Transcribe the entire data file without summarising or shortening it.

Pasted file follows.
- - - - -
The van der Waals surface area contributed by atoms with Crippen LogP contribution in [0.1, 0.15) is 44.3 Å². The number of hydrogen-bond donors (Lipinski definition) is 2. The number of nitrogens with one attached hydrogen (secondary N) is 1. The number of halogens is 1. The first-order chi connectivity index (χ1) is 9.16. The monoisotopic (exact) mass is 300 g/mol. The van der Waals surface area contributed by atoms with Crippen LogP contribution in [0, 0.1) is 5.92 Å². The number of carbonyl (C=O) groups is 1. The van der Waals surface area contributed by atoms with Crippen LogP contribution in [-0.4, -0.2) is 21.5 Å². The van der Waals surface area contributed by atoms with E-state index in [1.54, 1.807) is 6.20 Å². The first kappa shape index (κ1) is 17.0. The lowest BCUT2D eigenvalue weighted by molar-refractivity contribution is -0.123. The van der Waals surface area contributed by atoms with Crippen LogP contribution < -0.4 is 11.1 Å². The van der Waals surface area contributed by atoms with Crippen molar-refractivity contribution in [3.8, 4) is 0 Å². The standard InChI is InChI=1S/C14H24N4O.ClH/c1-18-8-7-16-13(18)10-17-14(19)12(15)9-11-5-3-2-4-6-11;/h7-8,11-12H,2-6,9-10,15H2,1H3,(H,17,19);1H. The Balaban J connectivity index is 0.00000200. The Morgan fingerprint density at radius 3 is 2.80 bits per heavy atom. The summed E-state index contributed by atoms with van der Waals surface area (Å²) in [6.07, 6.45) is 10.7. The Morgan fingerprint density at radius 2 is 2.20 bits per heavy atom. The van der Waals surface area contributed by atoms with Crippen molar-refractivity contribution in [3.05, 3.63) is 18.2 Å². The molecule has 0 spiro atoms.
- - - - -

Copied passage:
The van der Waals surface area contributed by atoms with Crippen LogP contribution in [0.1, 0.15) is 44.3 Å². The number of hydrogen-bond donors (Lipinski definition) is 2. The number of nitrogens with one attached hydrogen (secondary N) is 1. The number of halogens is 1. The first-order chi connectivity index (χ1) is 9.16. The monoisotopic (exact) mass is 300 g/mol. The van der Waals surface area contributed by atoms with Crippen LogP contribution in [0, 0.1) is 5.92 Å². The number of carbonyl (C=O) groups is 1. The van der Waals surface area contributed by atoms with Crippen LogP contribution in [-0.4, -0.2) is 21.5 Å². The van der Waals surface area contributed by atoms with E-state index in [1.54, 1.807) is 6.20 Å². The first kappa shape index (κ1) is 17.0. The lowest BCUT2D eigenvalue weighted by molar-refractivity contribution is -0.123. The van der Waals surface area contributed by atoms with Crippen LogP contribution < -0.4 is 11.1 Å². The van der Waals surface area contributed by atoms with Crippen molar-refractivity contribution in [3.8, 4) is 0 Å². The standard InChI is InChI=1S/C14H24N4O.ClH/c1-18-8-7-16-13(18)10-17-14(19)12(15)9-11-5-3-2-4-6-11;/h7-8,11-12H,2-6,9-10,15H2,1H3,(H,17,19);1H. The Balaban J connectivity index is 0.00000200. The Morgan fingerprint density at radius 3 is 2.80 bits per heavy atom. The summed E-state index contributed by atoms with van der Waals surface area (Å²) in [6.07, 6.45) is 10.7. The Morgan fingerprint density at radius 2 is 2.20 bits per heavy atom. The van der Waals surface area contributed by atoms with Crippen molar-refractivity contribution in [3.05, 3.63) is 18.2 Å². The molecule has 0 spiro atoms.